Marriage Contracts

Marriage Contract

You can ask our solicitors online for advice on marriage contract using the question box on the front of our website or the following free legal advice guide may answer your questions.

Marriage is a legally binding commitment between two people, marriage contracts are formed when they decide to marry, and it is one that is taken very seriously in law. There are two main types of marriage that are recognised in Britain; a religious and civil ceremony and both types give the couple certain rights, more rights than they would have if they were simply cohabiting.

Rights could cover many different things from finances through to responsibilities for children. There are also certain rights surrounding benefits and pensions.

marriage contracts

Parental responsibility
Parental responsibility is an important right that is created during a marriage contract. If a child is born when the parents are married, each parent will share the responsibility of the child equally. Another right that is created by marriage, under the Matrimonial Act 1983 includes a right to property. This means that a spouse has the right to live in the matrimonial home, even if they are not named on the mortgage or listed as a tenant.

Anyone over the age of 16 years can enter into a marriage contract, but parental consent must be given for anyone between the ages of 16 and 18 years. In order for a marriage to be ‘legal’ there are some minimum requirements that must be met alongside the age requirements outlined above, such as:

  • The marriage must be either a civil or religious ceremony
  • The couple must not be related to each other
  • Both parties to the marriage have given their full consent and are marrying through free will
  • Both parties are of sound mind and recognise the significance of a marriage contract
  • The marriage must be carried out at a recognised location, licenced to conduct weddings such as a church, registry office or other approved venue
  • Each party must comply with standard residency requirements

Marriage Registration

For both civil ceremonies and religious marriages, public notice of the wedding is needed. For a religious ceremony this will involve reading of the banns which will announce the wedding in church, usually three weeks before the wedding. All marriages will need to be registered and a certificate issued at the local registry office.

An engaged couple will need to visit a vicar or registrar before the wedding and take with them some formal identification documentation. This will include proof that any previous marriages have been terminated as well as documents such as a birth certificate and passport.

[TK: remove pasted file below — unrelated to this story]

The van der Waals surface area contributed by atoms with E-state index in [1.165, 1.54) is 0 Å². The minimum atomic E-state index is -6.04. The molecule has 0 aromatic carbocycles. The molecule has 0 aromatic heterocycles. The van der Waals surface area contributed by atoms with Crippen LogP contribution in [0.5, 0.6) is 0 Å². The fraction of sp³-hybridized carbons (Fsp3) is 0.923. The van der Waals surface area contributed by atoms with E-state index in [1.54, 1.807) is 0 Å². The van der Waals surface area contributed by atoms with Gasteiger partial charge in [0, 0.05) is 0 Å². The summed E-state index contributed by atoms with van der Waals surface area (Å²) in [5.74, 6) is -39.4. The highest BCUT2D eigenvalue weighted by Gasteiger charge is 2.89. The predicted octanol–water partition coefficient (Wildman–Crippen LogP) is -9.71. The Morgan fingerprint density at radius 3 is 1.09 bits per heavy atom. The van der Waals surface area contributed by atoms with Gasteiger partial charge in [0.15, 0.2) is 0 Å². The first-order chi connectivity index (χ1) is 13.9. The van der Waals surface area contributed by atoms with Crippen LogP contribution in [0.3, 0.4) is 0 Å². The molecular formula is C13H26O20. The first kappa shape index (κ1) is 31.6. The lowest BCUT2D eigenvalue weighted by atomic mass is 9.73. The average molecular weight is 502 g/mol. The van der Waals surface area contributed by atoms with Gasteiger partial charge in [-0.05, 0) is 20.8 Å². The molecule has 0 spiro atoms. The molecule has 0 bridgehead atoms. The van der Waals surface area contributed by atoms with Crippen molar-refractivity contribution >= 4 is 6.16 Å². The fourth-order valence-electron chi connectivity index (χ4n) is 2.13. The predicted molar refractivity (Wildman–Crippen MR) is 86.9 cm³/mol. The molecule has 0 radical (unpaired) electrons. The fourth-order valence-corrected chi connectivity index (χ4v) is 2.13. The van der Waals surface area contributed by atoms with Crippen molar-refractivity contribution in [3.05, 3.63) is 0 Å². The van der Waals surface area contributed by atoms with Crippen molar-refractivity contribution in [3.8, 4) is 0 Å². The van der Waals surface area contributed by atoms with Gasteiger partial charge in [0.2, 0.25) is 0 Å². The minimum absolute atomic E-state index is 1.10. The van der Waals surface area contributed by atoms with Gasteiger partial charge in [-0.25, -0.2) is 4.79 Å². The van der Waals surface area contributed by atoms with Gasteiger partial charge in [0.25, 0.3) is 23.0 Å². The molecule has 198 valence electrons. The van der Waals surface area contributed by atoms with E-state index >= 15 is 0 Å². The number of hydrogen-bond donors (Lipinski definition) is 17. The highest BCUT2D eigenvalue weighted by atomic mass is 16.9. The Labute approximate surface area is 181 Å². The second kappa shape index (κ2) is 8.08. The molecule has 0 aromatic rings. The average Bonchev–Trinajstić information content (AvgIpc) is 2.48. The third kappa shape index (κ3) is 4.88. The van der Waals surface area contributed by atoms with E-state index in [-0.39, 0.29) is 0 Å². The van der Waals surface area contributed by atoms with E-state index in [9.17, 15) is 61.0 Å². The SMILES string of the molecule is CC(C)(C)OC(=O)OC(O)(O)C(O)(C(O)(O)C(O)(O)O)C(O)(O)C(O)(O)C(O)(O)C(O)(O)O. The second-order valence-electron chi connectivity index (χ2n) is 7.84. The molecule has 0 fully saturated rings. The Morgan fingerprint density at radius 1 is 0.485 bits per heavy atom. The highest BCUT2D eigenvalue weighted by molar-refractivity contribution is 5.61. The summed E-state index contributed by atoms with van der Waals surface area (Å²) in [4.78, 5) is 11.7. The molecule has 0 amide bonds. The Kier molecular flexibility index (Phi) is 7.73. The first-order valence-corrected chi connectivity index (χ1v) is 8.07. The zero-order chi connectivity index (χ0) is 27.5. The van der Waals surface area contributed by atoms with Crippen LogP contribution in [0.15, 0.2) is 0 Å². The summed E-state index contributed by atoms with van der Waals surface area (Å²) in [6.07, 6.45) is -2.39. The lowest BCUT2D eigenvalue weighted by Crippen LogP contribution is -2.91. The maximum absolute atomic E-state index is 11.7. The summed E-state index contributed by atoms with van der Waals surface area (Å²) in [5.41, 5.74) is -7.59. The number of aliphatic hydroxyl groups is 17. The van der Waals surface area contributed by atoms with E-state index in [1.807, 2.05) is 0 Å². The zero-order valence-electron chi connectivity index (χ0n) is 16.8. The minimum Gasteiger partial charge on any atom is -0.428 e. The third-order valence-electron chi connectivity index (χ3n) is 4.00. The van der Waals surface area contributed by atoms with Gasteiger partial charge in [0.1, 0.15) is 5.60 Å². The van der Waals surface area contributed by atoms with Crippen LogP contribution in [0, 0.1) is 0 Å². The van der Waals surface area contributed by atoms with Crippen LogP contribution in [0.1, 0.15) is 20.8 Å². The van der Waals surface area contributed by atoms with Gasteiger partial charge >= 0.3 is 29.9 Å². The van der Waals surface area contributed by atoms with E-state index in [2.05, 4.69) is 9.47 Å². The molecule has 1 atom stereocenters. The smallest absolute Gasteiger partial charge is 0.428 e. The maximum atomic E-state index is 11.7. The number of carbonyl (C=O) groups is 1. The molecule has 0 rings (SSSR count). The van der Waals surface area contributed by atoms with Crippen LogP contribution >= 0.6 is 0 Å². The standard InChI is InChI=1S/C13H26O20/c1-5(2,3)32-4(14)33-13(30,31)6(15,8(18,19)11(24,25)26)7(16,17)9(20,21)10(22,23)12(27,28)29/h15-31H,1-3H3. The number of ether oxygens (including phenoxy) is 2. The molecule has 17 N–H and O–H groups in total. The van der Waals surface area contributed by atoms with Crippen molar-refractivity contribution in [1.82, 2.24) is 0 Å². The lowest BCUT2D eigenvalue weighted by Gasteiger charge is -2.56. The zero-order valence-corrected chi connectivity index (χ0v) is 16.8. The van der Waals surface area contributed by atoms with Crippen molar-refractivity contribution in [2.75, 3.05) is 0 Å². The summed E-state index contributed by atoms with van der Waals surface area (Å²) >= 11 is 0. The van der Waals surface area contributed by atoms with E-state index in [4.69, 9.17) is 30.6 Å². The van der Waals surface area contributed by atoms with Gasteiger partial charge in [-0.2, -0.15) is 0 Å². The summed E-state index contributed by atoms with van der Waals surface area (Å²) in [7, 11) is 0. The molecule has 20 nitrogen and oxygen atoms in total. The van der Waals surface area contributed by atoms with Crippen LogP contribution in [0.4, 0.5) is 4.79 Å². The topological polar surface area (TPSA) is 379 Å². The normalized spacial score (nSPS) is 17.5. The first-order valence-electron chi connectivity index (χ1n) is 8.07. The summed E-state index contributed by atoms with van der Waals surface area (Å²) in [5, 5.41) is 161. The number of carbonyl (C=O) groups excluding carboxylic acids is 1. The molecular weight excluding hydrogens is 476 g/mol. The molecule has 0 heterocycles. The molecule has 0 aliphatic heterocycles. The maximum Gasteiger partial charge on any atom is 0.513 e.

In law, marriage is taken very seriously. Even when a marriage contract is broken, the couple will need to remain married for at least one year before the marriage can be ended. The courts will always attempt to preserve the status of marriage, but there are certain types of marriage contract that may be classed as being threatening to marriage and they are therefore treated as being illegal. Some of these will be explored a little more in the following sections:

A promise of separation

There may be an agreement between two people that they will agree to separate at some point in the future. If this agreement is made before the couple marry, the marriage cannot be enforced. It is important to state that this rule cannot be applied to an agreement which does not relate to the distant future, but it is a decision made when the marriage breaks down and there is anticipation of upcoming separation.

One of the agreements that cannot be enforced on this basis in English law is the concept of pre-nuptial agreement which is common in the United States. These are often used when one party is particularly wealthy. An agreement such as this aims to avoid disputes in relation to the distribution of property if the marriage breaks down. In English courts, this type of agreement is deemed to be ‘against public policy’ and as a result it couldn’t be enforced.

A marriage contract can be void if it imposes liability on one party if they marry. As an example, if one party agreed to pay the other a sum of money for marrying them, the marriage cannot be enforced.

A brokerage contract would occur when one party agrees or promises to acquire a marriage for another party. Acting as a kind of ‘matchmaker’, the contract cannot be enforced. There has been some debate and contention with this because it brings into question where the difference is between this type of marriage and one that occurred as a result of being introduced by a dating or introduction agency.

Marriage is a lifelong commitment for many, but there are occasions when it breaks down for one reason or another. If it does you can exercise your legal rights and pursue the necessary channels if you separate or if the differences are irreconcilable, explore the option of divorce. That being said, there are many marriages that last for a lifetime and by entering into a contract and taking your vows you agree to enter into a legally binding agreement with your spouse.

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